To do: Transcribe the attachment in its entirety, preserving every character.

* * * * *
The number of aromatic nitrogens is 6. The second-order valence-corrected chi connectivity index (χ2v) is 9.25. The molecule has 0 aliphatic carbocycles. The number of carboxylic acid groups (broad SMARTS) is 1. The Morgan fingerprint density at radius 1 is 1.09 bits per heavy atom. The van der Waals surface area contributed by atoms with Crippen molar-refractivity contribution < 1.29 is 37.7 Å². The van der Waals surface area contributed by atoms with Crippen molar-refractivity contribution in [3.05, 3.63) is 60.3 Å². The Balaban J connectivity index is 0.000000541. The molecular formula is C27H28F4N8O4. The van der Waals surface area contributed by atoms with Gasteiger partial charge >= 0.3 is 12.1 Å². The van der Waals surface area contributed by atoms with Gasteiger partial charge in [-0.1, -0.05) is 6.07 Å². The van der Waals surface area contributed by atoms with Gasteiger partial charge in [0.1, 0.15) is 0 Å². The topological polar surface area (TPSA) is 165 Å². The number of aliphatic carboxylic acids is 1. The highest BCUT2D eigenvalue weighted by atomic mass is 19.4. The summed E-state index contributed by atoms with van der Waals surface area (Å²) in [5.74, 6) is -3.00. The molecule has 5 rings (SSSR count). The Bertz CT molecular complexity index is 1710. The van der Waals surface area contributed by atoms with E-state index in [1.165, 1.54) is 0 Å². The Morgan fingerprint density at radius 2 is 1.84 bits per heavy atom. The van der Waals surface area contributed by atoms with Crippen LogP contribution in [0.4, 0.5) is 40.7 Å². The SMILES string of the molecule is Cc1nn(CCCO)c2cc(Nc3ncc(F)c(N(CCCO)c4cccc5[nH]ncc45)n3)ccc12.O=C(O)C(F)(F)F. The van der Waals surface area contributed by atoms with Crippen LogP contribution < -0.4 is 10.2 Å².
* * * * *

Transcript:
The number of aromatic nitrogens is 6. The second-order valence-corrected chi connectivity index (χ2v) is 9.25. The molecule has 0 aliphatic carbocycles. The number of carboxylic acid groups (broad SMARTS) is 1. The Morgan fingerprint density at radius 1 is 1.09 bits per heavy atom. The van der Waals surface area contributed by atoms with Crippen molar-refractivity contribution < 1.29 is 37.7 Å². The van der Waals surface area contributed by atoms with Crippen molar-refractivity contribution in [3.05, 3.63) is 60.3 Å². The Balaban J connectivity index is 0.000000541. The molecular formula is C27H28F4N8O4. The van der Waals surface area contributed by atoms with Gasteiger partial charge >= 0.3 is 12.1 Å². The van der Waals surface area contributed by atoms with Gasteiger partial charge in [-0.1, -0.05) is 6.07 Å². The van der Waals surface area contributed by atoms with Gasteiger partial charge in [0.1, 0.15) is 0 Å². The topological polar surface area (TPSA) is 165 Å². The number of aliphatic carboxylic acids is 1. The highest BCUT2D eigenvalue weighted by atomic mass is 19.4. The summed E-state index contributed by atoms with van der Waals surface area (Å²) in [5.74, 6) is -3.00. The molecule has 5 rings (SSSR count). The Bertz CT molecular complexity index is 1710. The van der Waals surface area contributed by atoms with E-state index in [1.165, 1.54) is 0 Å². The Morgan fingerprint density at radius 2 is 1.84 bits per heavy atom. The van der Waals surface area contributed by atoms with Crippen LogP contribution in [0.4, 0.5) is 40.7 Å². The SMILES string of the molecule is Cc1nn(CCCO)c2cc(Nc3ncc(F)c(N(CCCO)c4cccc5[nH]ncc45)n3)ccc12.O=C(O)C(F)(F)F. The van der Waals surface area contributed by atoms with Crippen LogP contribution < -0.4 is 10.2 Å².